The ruling upholds the decision by Dish Network in 2010 to fire employee Brandon Coats, a quadriplegic who used cannabis to treat muscle spasticity. Coats failed a random urine screen. Such tests identify the presence of the inert metabolite (byproduct) carboxy-THC, which may be present in urine for weeks or even months after one has ceased using the substance. Consequently, the Justice Department acknowledges, “A positive test result, even when confirmed, only indicates that a particular substance is present in the test subject’s body tissue. It does not indicate abuse or addiction; recency, frequency, or amount of use; or impairment.”
The Colorado decision mirrors those of courts in California, Oregon, and Washington — each of which similarly determined that state laws exempting marijuana consumers from criminal liability do not extend to civil protections in the workplace.
According to a study published last year in the Journal of Addictive Diseases, employees who test positive for carboxy-THC do not possess an elevated risk of workplace accident compared to employees who test negative.
Full text of the decision, Coats v. Dish Network, is here.
Judge Kimberly J. Mueller of the Federal District Court in Sacramento, California issued her oral ruling during a 15-minute court hearing today. Judge Mueller heard closing arguments in the case in early February but had postponed her decision on several occasions. Her written opinion is not yet available but is expected to be posted publicly by week’s end.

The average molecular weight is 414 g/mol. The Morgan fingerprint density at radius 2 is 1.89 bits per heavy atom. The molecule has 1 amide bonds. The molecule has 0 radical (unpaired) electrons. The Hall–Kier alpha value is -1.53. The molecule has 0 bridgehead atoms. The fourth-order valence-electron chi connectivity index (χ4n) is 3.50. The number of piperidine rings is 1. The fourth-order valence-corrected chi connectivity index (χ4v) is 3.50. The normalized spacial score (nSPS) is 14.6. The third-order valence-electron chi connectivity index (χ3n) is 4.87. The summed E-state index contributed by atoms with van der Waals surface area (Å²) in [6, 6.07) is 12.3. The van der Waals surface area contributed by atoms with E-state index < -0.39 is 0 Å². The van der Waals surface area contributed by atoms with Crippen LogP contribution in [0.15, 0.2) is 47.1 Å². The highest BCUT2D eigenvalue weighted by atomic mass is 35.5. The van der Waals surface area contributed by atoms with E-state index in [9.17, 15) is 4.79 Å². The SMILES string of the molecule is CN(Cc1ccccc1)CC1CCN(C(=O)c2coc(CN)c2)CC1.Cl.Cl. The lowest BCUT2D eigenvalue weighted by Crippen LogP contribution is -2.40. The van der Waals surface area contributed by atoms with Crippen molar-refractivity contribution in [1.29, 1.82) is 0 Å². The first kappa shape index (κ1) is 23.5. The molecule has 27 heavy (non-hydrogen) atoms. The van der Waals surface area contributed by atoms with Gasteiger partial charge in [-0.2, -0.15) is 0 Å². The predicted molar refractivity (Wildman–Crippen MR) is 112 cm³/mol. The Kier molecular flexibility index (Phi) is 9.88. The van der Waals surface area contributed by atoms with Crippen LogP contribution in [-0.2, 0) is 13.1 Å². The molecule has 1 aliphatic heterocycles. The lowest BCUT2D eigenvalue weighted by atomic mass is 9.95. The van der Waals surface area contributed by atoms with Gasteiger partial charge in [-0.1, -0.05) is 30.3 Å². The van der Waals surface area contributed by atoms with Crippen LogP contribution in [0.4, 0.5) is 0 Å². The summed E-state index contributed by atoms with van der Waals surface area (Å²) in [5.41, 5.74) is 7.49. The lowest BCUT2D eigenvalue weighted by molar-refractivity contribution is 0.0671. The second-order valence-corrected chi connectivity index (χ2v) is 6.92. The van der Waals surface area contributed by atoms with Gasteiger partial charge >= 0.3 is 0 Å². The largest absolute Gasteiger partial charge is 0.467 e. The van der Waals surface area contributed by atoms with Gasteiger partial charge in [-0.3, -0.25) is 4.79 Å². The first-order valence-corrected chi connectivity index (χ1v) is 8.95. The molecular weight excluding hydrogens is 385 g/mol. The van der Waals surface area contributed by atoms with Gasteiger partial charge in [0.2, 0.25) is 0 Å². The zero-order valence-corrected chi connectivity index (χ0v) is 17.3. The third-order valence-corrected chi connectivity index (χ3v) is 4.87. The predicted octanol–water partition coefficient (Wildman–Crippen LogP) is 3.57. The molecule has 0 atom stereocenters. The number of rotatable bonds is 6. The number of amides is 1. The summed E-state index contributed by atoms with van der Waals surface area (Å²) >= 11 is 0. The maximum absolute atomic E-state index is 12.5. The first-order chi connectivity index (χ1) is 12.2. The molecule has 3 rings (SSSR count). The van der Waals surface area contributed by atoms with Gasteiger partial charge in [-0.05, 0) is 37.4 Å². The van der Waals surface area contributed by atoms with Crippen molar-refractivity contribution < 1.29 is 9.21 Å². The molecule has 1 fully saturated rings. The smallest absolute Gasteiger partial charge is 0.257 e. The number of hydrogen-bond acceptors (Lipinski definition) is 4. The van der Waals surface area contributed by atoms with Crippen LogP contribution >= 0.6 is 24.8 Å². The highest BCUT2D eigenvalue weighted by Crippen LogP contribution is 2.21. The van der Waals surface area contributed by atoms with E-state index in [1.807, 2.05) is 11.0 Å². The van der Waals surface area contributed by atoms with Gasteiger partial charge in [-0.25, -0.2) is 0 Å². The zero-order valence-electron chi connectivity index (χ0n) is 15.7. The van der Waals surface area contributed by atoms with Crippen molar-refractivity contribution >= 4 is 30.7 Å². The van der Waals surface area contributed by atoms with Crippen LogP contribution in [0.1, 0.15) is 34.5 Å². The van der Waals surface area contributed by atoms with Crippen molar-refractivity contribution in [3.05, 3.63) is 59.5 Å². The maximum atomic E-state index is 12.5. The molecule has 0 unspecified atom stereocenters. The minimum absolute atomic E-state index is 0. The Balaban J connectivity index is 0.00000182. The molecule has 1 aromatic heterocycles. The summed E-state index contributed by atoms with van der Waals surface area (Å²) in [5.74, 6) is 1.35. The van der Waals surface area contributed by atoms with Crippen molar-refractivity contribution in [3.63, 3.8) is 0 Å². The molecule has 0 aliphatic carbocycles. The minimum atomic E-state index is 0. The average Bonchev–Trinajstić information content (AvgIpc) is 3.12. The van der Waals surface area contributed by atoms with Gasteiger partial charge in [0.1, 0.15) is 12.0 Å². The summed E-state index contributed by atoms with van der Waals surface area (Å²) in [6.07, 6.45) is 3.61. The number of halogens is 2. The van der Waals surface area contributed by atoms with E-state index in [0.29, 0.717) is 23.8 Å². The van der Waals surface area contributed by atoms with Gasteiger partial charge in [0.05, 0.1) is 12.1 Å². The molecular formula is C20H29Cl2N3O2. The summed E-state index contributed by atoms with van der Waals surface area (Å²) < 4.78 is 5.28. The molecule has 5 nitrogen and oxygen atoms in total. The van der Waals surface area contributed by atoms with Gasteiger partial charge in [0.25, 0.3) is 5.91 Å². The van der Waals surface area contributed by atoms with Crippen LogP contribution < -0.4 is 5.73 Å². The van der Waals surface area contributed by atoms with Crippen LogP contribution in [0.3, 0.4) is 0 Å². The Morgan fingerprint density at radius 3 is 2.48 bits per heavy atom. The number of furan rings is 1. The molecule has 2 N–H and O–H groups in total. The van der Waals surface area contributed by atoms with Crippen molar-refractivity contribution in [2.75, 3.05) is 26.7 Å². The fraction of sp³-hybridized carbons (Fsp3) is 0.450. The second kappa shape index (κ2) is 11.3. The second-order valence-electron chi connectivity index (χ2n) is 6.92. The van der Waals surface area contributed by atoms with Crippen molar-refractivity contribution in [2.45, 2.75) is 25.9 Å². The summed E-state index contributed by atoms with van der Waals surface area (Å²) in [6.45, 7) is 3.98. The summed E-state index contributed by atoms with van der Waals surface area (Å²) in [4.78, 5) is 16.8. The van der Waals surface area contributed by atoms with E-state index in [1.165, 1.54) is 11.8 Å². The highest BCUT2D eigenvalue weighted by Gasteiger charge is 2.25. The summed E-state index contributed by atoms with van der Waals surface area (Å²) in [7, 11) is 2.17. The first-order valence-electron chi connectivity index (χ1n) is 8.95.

“At some point in time, a court may decide this status to be unconstitutional,” Judge Mueller said from the bench. “But this is not the court and not the time.”
Defense counsel intends to appeal the ruling.
In October, defense counsel and experts presented evidence over a five-day period arguing that the scientific literature is not supportive of the plant’s present categorization. Lawyers for the federal government countered that it is rational for the government to maintain the plant’s prohibitive status as long as there remains any dispute among experts in regard to its safety and efficacy. Defense counsel — attorneys Zenia Gilg and Heather Burke of the NORML Legal Committee — further contended that the federal law prohibiting Justice Department officials from interfering with the facilitation of the regulated distribution of cannabis in over 20 US states can not be reconciled with the government’s continued insistence that the plant is deserving of its Schedule I status under federal law.
Paul Armentano, NORML’s deputy director who served as the principal investigator for defense counsel in this case said: “We applaud Judge Mueller for having the courage to hear this issue and provide it the careful consideration it deserves. While we are disappointed with this ruling, it changes little. We always felt this had to ultimately be decided by the Ninth Circuit and we have an unprecedented record for the court to consider.